Looks Do Matter

As the game to equip cameras with more sophisticated features increases, it may come down to just the quality of the picture you are looking for. Extensive testing in various lighting conditions shows us that the HV20 really is a Goliath in a world of David-sized camcorders. The HV20 is equipped with a 1/2.7 " CMOS chip that enables it to capture images with stunning detail. The HV20 also handles its auto white balance very well, creating a picture that isn't oversaturated, like many cameras of similar caliber produce. As with oversaturation, most consumer camcorders artificially heighten the detail sharpness in an attempt to create better-looking detail. This can be, and often is, overdone to a point that makes the footage look amateurish and fake. The HV20 also comes with a handful of color presets to help aid in getting rich, full color quality in different lighting conditions. In addition to manual white balance mode, the HV20 also has fluorescent, tungsten, cloudy, shade and daylight settings. Another interesting group of presets is image effect settings, such as skin detail, vivid and low sharpening to create a distinct and specific look.

Conclusion

The overall impression of this video camera is one that captures a beautiful image with easy-to-use controls and record settings. The menus and submenus are neatly organized and effortless to use. Switching to shutter priority mode and changing white balance to night mode were easy navigations, with no noticeable hassle. The HV20's ease of use is perfect for consumer shooters. In addition, the 24P HDV mode gives this camera an edge over its competitors with more advanced shooters. The low-light image quality is quite good, and the clarity and crispness of the image are fantastic. Priced at about $1,100, this camera is aimed at the point-and-shoot user who wants to learn what HDV and prosumer videography can be all about - and it delivers.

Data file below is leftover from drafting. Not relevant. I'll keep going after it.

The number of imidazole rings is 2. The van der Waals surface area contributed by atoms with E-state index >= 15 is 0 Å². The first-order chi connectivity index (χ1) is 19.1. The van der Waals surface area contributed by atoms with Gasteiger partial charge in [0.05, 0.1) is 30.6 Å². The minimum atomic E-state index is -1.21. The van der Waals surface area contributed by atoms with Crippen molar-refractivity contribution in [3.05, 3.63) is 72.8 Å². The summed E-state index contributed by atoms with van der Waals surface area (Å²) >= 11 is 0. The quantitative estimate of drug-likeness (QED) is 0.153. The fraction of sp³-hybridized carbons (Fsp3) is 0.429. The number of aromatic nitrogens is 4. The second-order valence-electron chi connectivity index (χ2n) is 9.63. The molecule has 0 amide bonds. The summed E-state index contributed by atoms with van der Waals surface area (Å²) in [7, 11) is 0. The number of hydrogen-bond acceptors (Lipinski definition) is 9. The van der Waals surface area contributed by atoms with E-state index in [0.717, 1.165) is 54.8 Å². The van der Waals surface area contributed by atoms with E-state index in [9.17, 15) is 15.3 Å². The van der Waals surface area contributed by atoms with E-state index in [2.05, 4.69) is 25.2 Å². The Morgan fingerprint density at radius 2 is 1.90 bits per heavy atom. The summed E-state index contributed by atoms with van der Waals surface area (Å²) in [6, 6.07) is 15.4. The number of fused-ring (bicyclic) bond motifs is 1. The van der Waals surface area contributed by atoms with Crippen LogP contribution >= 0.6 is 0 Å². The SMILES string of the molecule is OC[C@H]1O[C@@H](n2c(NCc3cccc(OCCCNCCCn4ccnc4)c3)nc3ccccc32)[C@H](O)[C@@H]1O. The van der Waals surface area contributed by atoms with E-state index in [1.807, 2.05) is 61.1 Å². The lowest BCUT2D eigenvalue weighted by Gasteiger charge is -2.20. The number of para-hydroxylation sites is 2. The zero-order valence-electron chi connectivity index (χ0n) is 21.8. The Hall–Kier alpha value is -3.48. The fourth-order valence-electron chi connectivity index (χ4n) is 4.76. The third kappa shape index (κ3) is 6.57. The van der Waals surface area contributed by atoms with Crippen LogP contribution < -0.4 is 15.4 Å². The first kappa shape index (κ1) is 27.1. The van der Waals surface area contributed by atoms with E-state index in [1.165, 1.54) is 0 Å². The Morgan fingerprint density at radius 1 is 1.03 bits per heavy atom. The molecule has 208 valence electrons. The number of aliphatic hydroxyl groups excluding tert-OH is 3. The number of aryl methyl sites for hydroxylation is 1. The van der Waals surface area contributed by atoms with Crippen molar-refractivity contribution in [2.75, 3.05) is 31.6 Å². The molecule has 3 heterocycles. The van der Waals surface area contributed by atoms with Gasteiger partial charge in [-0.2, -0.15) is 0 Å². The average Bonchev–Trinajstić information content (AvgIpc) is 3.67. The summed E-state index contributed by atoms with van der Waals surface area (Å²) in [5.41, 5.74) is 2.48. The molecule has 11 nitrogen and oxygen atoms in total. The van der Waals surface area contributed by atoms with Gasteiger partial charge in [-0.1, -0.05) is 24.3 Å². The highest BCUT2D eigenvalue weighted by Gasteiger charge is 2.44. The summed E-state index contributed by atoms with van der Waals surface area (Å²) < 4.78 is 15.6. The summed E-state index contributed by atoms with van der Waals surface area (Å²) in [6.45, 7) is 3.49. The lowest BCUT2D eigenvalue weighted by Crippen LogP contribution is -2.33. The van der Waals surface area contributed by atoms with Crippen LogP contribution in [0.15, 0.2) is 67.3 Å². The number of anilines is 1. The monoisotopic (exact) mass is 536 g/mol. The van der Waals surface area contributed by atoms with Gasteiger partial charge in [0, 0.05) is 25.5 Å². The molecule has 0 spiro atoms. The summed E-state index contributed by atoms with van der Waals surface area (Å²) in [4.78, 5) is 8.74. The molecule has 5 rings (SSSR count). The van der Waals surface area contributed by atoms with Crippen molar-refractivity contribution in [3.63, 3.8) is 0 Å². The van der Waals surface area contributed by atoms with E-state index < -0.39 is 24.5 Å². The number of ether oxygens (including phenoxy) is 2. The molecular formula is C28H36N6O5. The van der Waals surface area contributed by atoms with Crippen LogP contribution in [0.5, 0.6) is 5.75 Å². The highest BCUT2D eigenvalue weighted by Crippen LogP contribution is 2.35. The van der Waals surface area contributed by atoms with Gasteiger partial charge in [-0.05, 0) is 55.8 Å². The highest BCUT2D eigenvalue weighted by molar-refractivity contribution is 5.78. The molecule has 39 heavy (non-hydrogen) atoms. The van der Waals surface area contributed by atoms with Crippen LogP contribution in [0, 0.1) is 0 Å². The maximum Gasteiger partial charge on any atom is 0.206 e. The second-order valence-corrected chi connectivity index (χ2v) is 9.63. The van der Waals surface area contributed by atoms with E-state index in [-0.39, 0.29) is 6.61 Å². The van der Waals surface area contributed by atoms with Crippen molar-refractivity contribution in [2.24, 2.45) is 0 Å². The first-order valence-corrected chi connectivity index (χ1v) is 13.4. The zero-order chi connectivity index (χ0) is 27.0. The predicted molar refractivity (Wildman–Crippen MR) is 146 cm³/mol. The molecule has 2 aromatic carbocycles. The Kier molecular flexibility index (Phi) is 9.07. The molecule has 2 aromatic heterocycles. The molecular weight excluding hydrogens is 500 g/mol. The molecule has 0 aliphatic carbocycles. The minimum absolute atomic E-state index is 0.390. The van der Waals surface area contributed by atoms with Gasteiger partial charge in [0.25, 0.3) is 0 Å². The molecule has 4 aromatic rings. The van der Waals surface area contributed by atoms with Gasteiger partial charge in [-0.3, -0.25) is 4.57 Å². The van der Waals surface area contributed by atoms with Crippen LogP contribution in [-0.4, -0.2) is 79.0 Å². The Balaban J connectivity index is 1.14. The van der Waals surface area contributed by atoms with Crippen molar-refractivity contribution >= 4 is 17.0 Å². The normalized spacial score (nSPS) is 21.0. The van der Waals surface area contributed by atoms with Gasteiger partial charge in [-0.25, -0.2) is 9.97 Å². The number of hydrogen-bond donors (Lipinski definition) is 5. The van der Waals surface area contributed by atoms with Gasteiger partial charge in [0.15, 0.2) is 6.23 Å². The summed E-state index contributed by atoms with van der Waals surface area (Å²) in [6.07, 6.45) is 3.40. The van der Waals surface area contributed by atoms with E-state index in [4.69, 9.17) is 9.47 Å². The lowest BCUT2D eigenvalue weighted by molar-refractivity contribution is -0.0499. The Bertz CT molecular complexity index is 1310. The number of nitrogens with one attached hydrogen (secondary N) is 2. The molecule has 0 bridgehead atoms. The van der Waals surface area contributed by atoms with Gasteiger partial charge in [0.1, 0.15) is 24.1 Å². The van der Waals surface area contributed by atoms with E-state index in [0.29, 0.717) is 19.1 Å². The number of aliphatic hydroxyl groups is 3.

TECH SPECS

Format: Mini DV
Image Sensor: 1/2.7" CMOS sensor
Video Effective Pixels: 2,070,000 in 16:9 1,550,000 in 4:3
Interchangeable Lenses: No
Lens f-stop: 1.8-3.0
Optical Zoom: 10x
Digital Zoom: 200x
Focal Length: 6.1-61mm
Filter Diameter: 43mm
Focus Auto: (instant AF) /Manual
Iris Control: Auto, manual
Shutter Speed: Auto, manual
Maximum Shutter Speed: 1/2000
Minimum Shutter Speed: 1/8
Image Stabilization: Super range optical Stabilization system
Internal ND Filter: No
Program Exposure Modes: 8
Manual White Balance: Yes
Zebra Stripes: Yes
Viewfinder: Color .27" 200K pixels (16:9)
LCD Monitor: Color 2.7" 123K pixels (16:9)
Progressive Scan: Yes
HD Modes: HDV
Video In: Yes
Video Out: Composite, component, FireWire HDMI
Color Bar: Generator No
Audio Modes: Stereo
Microphone In: Yes, 1/8" mini mic
VU Meter: Yes
Manual: Audio
Level Controls: Yes
Headphone Jack: Yes, dual-purpose AV terminal
Speaker: Yes
Wireless Remote: Yes
External Battery Charger Provided: No
Battery Type: Lithium Ion
Form Factor: Standard, horizontal
Tape Loading Config: Side
Onboard Video Light: Yes
Accessory Shoe: Yes

Strengths

  • 24P
  • Easy menu navigation
  • Good color reproduction and image detail

Weaknesses

  • Hand strap is awkward
  • Manual focus dial is small

Summary

The Canon HV20 is an easy-to-use camera with good image quality and true 24P, which really separates it from the pack.

Nick Strayer is a professional videographer and commercial producer.

Canon USA, Inc.
One Canon Plaza
Lake Success, NY 11042
www.usa.canon.com
$1,100

Tags:  July 2007
Nick
Strayer
Sun, 07/01/2007 - 12:00am